Meanwhile, Google and some of its major partners have created PAX, where members are able to provide and access any developments related to the Android platform, royalty free. Again, the system gives members a huge leg up on other tech companies on the outside looking in.
In short, patents are power, and in a hot field like 5G, that power means money and lots of it.
5G rollout benefits for governments and economies
Devices communicate with one another through radio waves, the same type of waves used by air traffic control centers, militaries, and radio and TV stations. Radio waves have a wide range of frequencies, known as the frequency spectrum. Narrower frequency ranges within this broad spectrum, sometimes called bands, are dedicated for specific purposes.
Radio stations broadcast within a dedicated frequency band (actually two – one for AM and one for FM), and so do TV broadcasters. There’s also a band specifically allocated for 4G Wireless Service Providers (WSPs, also called mobile carriers). The 5G network uses an ultra-high frequency band, which offers a lot of advantages, including massive capacity, lower risk of interference, and greater energy efficiency.
Each time a new frequency band comes into use, companies must obtain a spectrum license from their country’s government in order to use radio waves within that band. Think of it as a permanent lease between mobile carriers and the government for the invisible air space that radio waves travel across.
The US government sells spectrum licenses through regional auctions. Major mobile carriers like Verizon, T-Mobile and AT&T bid aggressively for the licenses, a process that can last up to several months.
The increasingly fierce competition for spectrum control – otherwise known as the “lifeblood” of the wireless industry – naturally drives up the cost of licenses. A few auctions can raise billions of dollars for the government.
As a result, according to a study by Deloitte, spectrum licenses accounted for up to 25%-35% of US mobile carriers’ assets in 2016. And although these licenses only amount to 10%-20% of the assets of international carriers, the percentage is rising for them, too.
Getting 5G up and running is an enormous undertaking that will create thousands or even millions of jobs for any economy participating in the race. Creating the software and hardware will require a range of engineers with diverse skills. And even though 5G towers are smaller than 4G towers, they still must be constructed, with components from a variety of suppliers.
A report released by Accenture predicts that in the US alone, the rollout period of 5G will involve a $275 billion infrastructure investment, creating up to 3 million jobs and adding $500 billion to the nation’s .
Economic benefits for the 5G deployment race winners
While there are many benefits for just participating in the 5G tech race, some prizes can be claimed only by the company and country that first bring 5G to consumers on a wide scale.
A quick look at past wireless breakthroughs gives an idea of the magnitude of the winnings at stake for the economy that breaks the finish line tape.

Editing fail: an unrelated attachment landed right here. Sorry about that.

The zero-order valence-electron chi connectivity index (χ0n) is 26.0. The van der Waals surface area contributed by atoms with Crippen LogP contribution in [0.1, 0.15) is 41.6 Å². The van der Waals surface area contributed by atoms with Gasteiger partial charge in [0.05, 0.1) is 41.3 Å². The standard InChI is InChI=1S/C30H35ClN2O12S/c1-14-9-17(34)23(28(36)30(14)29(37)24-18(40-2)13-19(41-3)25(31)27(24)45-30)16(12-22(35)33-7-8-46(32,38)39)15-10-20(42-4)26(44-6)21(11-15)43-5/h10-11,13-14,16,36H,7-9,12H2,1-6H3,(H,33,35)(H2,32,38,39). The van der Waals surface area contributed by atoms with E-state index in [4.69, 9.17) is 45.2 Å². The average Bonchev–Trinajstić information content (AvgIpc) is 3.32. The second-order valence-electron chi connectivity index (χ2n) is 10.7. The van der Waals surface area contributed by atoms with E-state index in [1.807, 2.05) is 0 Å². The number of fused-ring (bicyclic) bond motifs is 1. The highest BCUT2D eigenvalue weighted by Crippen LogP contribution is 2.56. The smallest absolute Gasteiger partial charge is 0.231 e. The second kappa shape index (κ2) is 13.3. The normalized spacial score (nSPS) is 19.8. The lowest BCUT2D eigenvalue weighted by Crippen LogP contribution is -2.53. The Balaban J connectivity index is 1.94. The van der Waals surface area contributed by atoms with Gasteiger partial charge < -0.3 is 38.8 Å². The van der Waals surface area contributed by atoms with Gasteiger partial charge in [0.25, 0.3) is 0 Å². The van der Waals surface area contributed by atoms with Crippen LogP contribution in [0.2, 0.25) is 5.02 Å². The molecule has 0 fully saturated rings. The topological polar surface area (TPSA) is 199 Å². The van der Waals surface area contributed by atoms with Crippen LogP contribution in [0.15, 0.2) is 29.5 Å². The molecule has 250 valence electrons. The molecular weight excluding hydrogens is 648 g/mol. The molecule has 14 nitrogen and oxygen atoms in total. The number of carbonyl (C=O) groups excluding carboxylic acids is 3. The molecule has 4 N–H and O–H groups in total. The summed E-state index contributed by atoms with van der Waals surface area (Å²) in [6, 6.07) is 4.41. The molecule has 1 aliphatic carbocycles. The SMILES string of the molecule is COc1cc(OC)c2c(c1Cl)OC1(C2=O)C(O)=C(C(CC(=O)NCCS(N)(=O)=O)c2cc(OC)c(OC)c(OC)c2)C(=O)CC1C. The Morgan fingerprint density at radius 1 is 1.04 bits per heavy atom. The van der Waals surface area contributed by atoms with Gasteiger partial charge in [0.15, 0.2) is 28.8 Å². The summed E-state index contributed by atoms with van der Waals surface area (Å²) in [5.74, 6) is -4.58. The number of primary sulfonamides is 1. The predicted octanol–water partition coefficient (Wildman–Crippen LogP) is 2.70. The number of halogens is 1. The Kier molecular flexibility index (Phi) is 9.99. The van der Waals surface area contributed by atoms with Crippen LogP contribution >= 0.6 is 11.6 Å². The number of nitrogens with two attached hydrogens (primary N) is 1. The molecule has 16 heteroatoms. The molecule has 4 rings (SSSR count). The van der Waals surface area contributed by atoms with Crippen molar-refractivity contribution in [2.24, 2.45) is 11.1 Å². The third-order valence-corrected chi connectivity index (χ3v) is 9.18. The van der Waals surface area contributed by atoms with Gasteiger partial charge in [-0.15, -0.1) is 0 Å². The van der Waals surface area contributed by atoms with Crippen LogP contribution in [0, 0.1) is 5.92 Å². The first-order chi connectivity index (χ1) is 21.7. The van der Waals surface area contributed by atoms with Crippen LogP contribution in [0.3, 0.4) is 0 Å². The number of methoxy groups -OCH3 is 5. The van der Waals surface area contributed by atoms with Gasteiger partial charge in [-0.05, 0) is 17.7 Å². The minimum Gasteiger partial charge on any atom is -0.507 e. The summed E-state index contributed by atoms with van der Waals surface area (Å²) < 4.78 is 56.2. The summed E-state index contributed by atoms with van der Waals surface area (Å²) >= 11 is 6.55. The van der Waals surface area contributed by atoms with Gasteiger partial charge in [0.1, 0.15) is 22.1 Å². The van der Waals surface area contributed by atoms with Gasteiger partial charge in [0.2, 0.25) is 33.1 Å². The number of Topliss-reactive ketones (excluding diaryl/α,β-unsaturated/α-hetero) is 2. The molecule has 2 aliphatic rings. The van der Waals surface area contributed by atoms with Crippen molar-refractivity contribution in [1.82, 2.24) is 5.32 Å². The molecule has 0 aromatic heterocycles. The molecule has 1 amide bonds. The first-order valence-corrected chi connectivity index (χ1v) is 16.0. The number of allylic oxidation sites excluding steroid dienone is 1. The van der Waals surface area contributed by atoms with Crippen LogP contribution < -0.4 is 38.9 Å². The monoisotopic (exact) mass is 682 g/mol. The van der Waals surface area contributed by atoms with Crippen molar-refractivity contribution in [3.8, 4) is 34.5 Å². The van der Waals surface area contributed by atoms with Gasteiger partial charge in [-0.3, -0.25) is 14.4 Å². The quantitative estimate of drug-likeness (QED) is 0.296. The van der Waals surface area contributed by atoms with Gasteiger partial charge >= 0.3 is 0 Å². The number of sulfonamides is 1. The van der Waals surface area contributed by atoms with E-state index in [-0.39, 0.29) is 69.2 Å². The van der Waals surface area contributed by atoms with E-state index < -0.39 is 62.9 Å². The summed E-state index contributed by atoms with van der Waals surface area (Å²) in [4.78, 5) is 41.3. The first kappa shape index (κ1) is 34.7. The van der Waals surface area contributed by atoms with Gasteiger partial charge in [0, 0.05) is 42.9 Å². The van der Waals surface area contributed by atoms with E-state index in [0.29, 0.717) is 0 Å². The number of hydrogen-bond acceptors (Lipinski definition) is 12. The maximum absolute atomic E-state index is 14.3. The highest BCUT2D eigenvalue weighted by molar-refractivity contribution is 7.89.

Nokia made Finland a global economic player almost overnight.
Long before the dawn of 4G, there was a network called Global System for Mobile (GSM). This technology allowed mobile device users to make phone calls from anywhere in the world. That may not sound revolutionary now, but it sure was in 1992, when a Finnish company named Nokia unveiled GSM and vaulted to the forefront of the mobile industry.
With this invention, Nokia single-handedly transformed Finland’s economic fortunes and global significance. According to the Research Institute of the Finnish Economy (ETLA), Nokia accounted for a quarter of Finnish GDP growth from 1998 to 2007. Over that same period, Nokia was responsible for 30% of the country’s total investment in R&D, and paid as much as 23% of all Finnish corporate taxes.
4G leadership saved the US from major economic losses.
The US led the 4G race, resulting in nearly a $100 billion dollar increase in annual GDP. US 4G dominance significantly increased the economic value of the American wireless industry, which contributed $445 billion to the GDP in 2016.
Between the years 2011 and 2014, the number of wireless-related jobs in the US increased by 84%. More importantly, Recon Analytics estimates that if the US hadn’t dominated the 4G tech race, $125 billion in revenue would have been lost by American companies to the rest of the world.
Those are impressive numbers, but they only relate to the direct economic impacts of network deployment. Indirect impacts can be massive as well. With the arrival of 4G, for example, Apple created the App Store, which has brought in over $40 billion in revenue to US companies.
Considering all the possibilities for innovations that capitalize on the 5G platform, the winning country could experience a complete economic transformation, centered on entirely new industries.
In short, the BIG money will come from applications of 5G that we don’t even know about yet.
How big? Some analysts predict that IoT applications will add $14 trillion to the global economy by 2030. Now that is worth a race.
The economic implications of participating in and/or winning the 5G race make it abundantly clear why it’s such a hot topic, and why every major government wants a piece of the 5G action. And no one is stopping there. Despite the fact that 5G won’t be ready for everyone anytime soon, research time and money is already being poured into the development of 6G.